Currently 1.5 million people are living with rheumatoid arthritis (RA) in the United States. Now, findings published in the journal Arthritis Care & Research reveal that the condition advances more quickly and worsens for individuals who are very obese, reports HealthDay. Additionally, unintended weight loss among those who were already thin indicates increasing frailty and an increased risk for new disability.

For the study, researchers assessed the association between obesity and weight loss and worsening disability among more than 25,000 patients with RA listed in the National Data of Rheumatic Diseases and the Veterans Affairs RA registry.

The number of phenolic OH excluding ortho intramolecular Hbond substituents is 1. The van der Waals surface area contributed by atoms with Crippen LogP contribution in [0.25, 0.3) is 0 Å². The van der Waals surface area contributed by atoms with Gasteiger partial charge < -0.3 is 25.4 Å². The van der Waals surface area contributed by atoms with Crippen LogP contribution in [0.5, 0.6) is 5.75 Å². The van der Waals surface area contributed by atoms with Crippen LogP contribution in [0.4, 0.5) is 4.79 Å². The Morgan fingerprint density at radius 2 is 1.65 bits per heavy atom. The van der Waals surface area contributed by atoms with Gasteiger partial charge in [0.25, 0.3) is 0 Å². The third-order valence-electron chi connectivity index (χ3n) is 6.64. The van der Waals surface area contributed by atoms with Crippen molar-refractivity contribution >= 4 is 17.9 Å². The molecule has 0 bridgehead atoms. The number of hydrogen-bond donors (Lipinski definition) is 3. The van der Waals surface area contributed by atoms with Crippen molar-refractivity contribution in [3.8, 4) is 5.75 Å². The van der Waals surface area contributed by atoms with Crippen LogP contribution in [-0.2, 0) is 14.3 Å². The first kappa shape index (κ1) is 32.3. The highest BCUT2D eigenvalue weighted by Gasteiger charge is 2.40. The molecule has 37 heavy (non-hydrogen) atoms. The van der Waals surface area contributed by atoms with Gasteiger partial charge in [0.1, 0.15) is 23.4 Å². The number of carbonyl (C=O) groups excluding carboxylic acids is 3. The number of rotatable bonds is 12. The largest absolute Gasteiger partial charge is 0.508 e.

Scientists discovered that disability scores were higher among patients who were very obese versus those who were overweight. In addition, this same group showed a greater risk of progressive disability. Similarly, people who were already thin and experienced unintended weight loss became disabled more rapidly.

“This study suggests that patients with rheumatoid arthritis and obesity would benefit from intentional weight loss through a comprehensive management strategy,” said Joshua Baker, MD, MSCE, an assistant professor of medicine at the University of Pennsylvania’s Perelman School of Medicine and author of the study.

Although researchers could not prove causality, they concluded that strategies aimed at healthy weight management could help reduce disability among obese people with RA and that strength training and physical therapy could help more frail individuals.

Click here to learn how opioids and antidepressants are linked to higher fracture risk in rheumatoid arthritis patients.